Though drug abuse and mental health disorders, such as anxiety, depression, post-traumatic stress disorder and stress often arise alone, approximately 45% of adults who have a mental health disorder are known to abuse drugs in a bid to alleviate any symptoms encountered. 
Likewise, as noted above, 20% of adults who abuse drugs will also suffer from a mental health disorder.
Although dual diagnosis disorders are considered to be somewhat common, recognising a dual diagnosis can be difficult. This is because many people who abuse drugs will attempt to keep this a secret. Additionally, those who struggle with mental health disorders will often do so alone due to the stigmas and taboos surrounding them.
However, when drug abuse and mental health disorders co-occur, dual diagnosis treatment must be provided.
Combining a range of talking and well-being therapies that enable drug abuse to be overcome, dual diagnosis treatment mitigates the impact that mental health disorders have on a person’s life. It additionally ensures that long-term recovery can be made.
As drug abuse and mental health disorders share similar underlying causes  and symptoms, to recognise a dual diagnosis, medical professionals and recovery support workers will firstly evaluate an individual’s health and well-being.
A psychological review is also usually conducted to ascertain whether a mental health disorder has influenced drug abuse or vice versa.
Is There A Link Between Drug Abuse and Mental Health?
As can be seen above, drug abuse and mental health disorders are closely linked. Not only do both disorders arise as a result of similar underlying factors, but they influence one another.
This essentially makes symptoms experienced worse, which can cause both mental health disorders and drug abuse to escalate considerably.
Furthermore, drug abuse and mental health disorders share similar signs and symptoms. They both impair an individual’s physical health and are detrimental to our psychological health.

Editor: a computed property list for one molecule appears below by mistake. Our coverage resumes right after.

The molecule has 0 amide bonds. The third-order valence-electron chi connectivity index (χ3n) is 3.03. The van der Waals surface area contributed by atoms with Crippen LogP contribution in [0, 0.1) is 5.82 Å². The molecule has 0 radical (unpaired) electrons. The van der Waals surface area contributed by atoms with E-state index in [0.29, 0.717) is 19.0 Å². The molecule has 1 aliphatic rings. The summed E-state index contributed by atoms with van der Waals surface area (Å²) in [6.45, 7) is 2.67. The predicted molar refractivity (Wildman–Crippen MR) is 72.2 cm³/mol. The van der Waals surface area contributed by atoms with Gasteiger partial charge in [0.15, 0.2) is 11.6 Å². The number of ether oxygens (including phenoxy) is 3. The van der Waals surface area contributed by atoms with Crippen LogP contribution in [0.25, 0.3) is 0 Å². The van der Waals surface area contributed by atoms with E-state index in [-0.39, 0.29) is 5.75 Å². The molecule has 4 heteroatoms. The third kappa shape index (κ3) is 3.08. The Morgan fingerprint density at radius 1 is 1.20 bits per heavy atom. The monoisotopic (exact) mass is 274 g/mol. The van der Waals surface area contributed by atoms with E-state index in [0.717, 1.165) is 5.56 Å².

Finding The Right Dual Diagnosis Treatment Programme
As there is an evident link between drug abuse and mental health disorders, individuals who find themselves subject to a dual diagnosis disorder must seek an appropriate treatment programme.
However, doing so is often easier said than done. This is because not all rehabs can provide dual diagnosis treatment programmes.
If you find yourself searching for answers to the question “Is there a link between drug abuse and mental health?” because you require professional treatment, we recommend taking advantage of our support.
At Addiction Advocates, we provide industry-leading rehabilitation across the United Kingdom. Working with numerous private rehab centres, we guarantee that when the time comes for you to contact us, your dual diagnosis treatment requirements will be met by a clinic that provides the highest quality of care.
Contact Addiction Advocates Today
Having uncovered the link between drug abuse and mental health, you must contact us as soon as possible if you require treatment. Doing so will enable you to begin your recovery as quickly as possible.
If you are worried that a loved one or friend is struggling with drug abuse and a mental health disorder, we also welcome you to contact us. In doing so, we can help you make a family referral to a suitable rehabilitation clinic.